Wednesday, 11 June 2014
I just finished reading an excellent collection of short stories by Vineetha Mokkil which goes by the title “A Happy Place And Other Stories”. The strength of a story, any story, whether it be a long novel or a short story, depends largely on the writer’s imagination. A good writer takes the reader to places hitherto unknown, on the wings of beautiful prose. Mokkil does more than that. Mokkil takes her readers to a tall cliff, straps on a pair of wings and forces the reader to take off.
For example, in “A Quiet Day”, we see Ameena, a suicide bomber leaves her house on a snowy day. We are told that her husband and daughter were killed by the army and Ameena is thirsting for revenge. And then? And then nothing. We do not know if Ameena is ultimately successful in carrying out her mission. All of that is left to the reader’s imagination. Similarly, in “In Case of Fire”, we see Gyan rushing home to his daughter Mia’s birthday party, stopping at a mall to buy return gifts for the kids at the party. The party has already begun and Gyan is really running late. His wife Helen has called many times and she is angry. To make matters worse, Gyan gets locked in inside the mall. What happens after that? Mokkil leaves it to the reader to imagine the consequences. In this quest, Mokkil supplies the reader with sufficient information about Gyan and his family. We know that Gyan’s wife Helen is a rich heiress who led a peaceful and happy life at Ann Arbor, USA, before moving to Delhi with her daughter Mia once Gyan decided to take up a teaching job at Delhi University.
Mokkil is very good not just with cliff top exits, but also in mid-journey breaks. She narrates a situation, places you in the midst of some very smooth activity and then, as is her wont, leaves you. Thus in “Baby Baby” we see Vijay, a man in his fifties, expecting a baby with his second wife. Surprisingly, it all goes off well. We can sense Vijay’s worry and tension in wanting to get it all right, since he is estranged from his son from his first marriage. However, Mokkil is soothing from the beginning and we feel strangely comforted by the writer.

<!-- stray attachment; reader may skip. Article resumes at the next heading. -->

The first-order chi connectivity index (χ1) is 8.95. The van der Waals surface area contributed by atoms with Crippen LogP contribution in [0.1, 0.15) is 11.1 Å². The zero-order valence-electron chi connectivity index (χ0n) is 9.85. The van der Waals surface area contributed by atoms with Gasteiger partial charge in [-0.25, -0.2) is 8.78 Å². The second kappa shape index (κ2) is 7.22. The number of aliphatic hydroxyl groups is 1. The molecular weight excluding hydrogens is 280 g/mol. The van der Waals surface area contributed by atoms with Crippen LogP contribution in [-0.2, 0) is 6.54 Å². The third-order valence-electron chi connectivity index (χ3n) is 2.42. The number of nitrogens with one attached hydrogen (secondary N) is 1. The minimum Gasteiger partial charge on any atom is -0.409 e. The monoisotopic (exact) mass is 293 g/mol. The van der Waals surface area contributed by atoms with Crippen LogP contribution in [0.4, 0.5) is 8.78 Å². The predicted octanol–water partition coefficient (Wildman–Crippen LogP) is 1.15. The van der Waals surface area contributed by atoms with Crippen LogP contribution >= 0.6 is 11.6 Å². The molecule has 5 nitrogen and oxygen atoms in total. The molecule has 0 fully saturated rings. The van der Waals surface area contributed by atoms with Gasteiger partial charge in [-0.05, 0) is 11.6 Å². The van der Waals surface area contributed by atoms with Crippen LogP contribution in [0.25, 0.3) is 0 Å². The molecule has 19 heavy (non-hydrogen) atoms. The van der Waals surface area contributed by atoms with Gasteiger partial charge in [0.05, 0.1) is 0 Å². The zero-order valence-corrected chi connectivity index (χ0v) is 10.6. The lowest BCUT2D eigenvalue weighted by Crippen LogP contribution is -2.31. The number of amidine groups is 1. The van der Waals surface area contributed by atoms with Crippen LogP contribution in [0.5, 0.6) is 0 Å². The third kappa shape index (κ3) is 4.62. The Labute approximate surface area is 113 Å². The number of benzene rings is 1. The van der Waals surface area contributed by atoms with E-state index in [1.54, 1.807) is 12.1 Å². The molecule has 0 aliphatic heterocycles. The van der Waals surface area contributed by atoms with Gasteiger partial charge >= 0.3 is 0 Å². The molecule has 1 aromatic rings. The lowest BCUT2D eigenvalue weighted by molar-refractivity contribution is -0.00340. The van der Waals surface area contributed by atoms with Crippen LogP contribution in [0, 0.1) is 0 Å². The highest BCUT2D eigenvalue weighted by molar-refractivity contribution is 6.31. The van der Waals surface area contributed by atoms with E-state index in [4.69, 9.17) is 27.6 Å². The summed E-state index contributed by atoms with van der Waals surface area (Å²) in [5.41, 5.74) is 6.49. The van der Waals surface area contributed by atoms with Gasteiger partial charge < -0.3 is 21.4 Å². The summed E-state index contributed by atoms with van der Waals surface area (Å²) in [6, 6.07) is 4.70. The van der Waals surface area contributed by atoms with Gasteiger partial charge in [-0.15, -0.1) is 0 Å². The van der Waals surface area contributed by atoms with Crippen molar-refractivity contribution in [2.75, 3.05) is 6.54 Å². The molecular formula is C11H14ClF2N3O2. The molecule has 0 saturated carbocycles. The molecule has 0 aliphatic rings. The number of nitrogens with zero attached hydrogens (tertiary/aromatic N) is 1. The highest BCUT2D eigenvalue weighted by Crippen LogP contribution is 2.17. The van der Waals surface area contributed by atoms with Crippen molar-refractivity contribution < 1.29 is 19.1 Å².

In “The Tenant” a widowed mother is lonely after her daughter Priya leaves her on account of her job with Lufthansa. To keep herself occupied, she takes on a tenant who has the same name as her daughter, but with an extra “a” which is meant to bring good luck. Does she get along with her tenant Priyaa? Mokkil has no intention of ever telling us.
“A Happy Place And Other Stories” isn’t a collection of entirely feel-good stories. Sadness and tragedy are woven into many of the tales. In “Nirvana” Yashodhara’s pain as Siddhartha abandons her and baby Rahul is beautifully captured. In “A Happy Place”, the story after which this collection has been named, we are introduced to Asha, a maid working in the house of an American couple. Mokkil introduces some tension in the beginning as the wife gets mugged. Yes we know that Delhi is dangerous, but for Asha danger lurks inside the house as well. When the wife is away on a cruise, the husband who works for the US consulate tries to paw her in the middle of the night. Asha’s happy place ceases to be so and Asha is forced to run away.
“The Girl Next Door” makes one wonder how quickly one rushes into judgements. In this story, we see some posh people lobby to have a fellow tenant, the girl next door, who possibly works as a commercial sex worker, thrown out of their building. Later on when the narrator Sonia is abducted, the so-called prostitute tips off police and saves Sonia.
For me, the best story of the lot was “Other Lives”. The wife of a well-known Industrialist is arrested for shop-lifting. Since the lady in question is a well-known kleptomaniac, we know that such an incident has occurred before. The detainee has an interesting conversation with female cop as she waits to be released. The cop is respectful since she knows that the lady will be released and released she is. She goes home by foot, back to the same boring life. Does she have a choice to do something for herself? To find out the answer and to read more such stories, please do read this wonderful collection.